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. Last Updated: 07/27/2016

At Chernobyl, Two Mishaps

KIEV -- Two technical mishaps occurred during an inspection of the Chernobyl nuclear power station, officials said Wednesday, embarrassing Ukrainian authorities resisting pressure to close the plant.


Ukraine's nuclear safety inspectorate said the incidents occurred Monday and Tuesday at the plant, site of the world's worst nuclear accident in 1986.


There was no increase in radiation but one of the incidents was recorded at level one on the seven-point international scale of nuclear accidents. It delayed reconnection to the power grid of one of two reactors still in operation at Chernobyl.


Both took place during a 10-day inspection by experts from the International Atomic Energy Agency (IAEA) following a report which said Chernobyl was unsafe. Their conclusions will be discussed at a meeting opening in Vienna on Thursday.


"It was unfortunate this happened on the eve of the IAEA report," Tatyana Yagish, a spokeswoman for the state nuclear authority said by telephone. "It could emotionally influence the inspectors who were here." Vadim Hryshchenko of the nuclear safety inspectorate said an alarm system was set off on Monday in the third reactor as officials tried to reconnect it to the power grid.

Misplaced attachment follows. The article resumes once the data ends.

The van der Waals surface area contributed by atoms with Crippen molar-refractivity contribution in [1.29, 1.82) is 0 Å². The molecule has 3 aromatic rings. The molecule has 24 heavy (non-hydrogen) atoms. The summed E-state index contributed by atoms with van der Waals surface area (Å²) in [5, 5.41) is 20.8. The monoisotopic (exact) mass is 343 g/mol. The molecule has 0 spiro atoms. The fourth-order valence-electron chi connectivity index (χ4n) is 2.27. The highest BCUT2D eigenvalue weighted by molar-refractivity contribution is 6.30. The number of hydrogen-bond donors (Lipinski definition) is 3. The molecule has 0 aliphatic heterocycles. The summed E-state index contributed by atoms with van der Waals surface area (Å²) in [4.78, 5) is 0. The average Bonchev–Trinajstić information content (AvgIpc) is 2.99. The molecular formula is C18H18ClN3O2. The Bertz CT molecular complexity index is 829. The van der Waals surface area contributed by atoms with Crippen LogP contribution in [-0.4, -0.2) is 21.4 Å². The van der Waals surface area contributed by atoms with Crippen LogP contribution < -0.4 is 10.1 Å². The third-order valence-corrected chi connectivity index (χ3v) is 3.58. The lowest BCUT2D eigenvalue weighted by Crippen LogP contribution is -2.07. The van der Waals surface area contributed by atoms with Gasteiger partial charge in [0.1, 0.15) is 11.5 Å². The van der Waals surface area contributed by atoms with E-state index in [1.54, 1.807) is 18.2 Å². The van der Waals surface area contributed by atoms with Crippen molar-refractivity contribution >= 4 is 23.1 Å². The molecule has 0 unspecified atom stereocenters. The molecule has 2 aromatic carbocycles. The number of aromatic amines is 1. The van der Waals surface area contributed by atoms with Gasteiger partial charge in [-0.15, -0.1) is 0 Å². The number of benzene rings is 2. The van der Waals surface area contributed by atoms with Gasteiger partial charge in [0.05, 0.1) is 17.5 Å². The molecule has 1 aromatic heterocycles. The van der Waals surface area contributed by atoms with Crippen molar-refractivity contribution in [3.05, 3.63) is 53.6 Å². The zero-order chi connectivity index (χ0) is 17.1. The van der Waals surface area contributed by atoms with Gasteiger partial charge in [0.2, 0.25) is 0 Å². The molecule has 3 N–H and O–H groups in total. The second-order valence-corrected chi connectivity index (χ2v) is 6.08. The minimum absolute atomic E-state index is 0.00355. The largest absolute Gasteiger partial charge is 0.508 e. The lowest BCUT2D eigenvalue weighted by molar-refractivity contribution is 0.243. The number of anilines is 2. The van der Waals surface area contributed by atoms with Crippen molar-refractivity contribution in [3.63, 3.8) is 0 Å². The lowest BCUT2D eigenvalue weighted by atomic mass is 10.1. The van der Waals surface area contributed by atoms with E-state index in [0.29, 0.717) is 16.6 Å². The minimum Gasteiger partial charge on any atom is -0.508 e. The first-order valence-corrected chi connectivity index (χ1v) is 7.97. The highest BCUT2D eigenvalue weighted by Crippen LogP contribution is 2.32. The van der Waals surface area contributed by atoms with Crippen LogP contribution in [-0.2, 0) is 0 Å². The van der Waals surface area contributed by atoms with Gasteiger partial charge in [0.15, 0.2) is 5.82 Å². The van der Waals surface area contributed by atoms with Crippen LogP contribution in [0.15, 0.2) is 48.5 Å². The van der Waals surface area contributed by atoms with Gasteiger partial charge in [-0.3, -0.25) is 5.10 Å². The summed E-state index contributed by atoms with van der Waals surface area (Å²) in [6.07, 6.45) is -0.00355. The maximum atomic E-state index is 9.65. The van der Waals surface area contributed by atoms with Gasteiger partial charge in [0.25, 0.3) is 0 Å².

They said the incident, rated one on the international scale, was triggered by a drop in water levels after a short circuit in a cable.


On Tuesday, a controlling arm failed while moving nuclear fuel into place in the older first reactor, sending a container banging into adjacent installations. There was no damage and the incident was rated zero.


IAEA spokesman David Kyd said officials were studying the incidents.


"Details so far are sketchy and we have nothing in writing from the plant," he said. "I suspect that we will find that the incident will rank no more than zero or one on our scale."


The IAEA team was inspecting Chernobyl after a report saying the plant's operation was unsafe.


The United States has demanded Chernobyl's closure. A U.S.-Ukrainian agreement signed this month provides for the plant to be shut down once the former Soviet republic finds alternative energy sources. Ukraine's parliament last year reversed a 1991 decision to close down Chernobyl for good, citing energy shortages and dependence on expensive Russian fuel.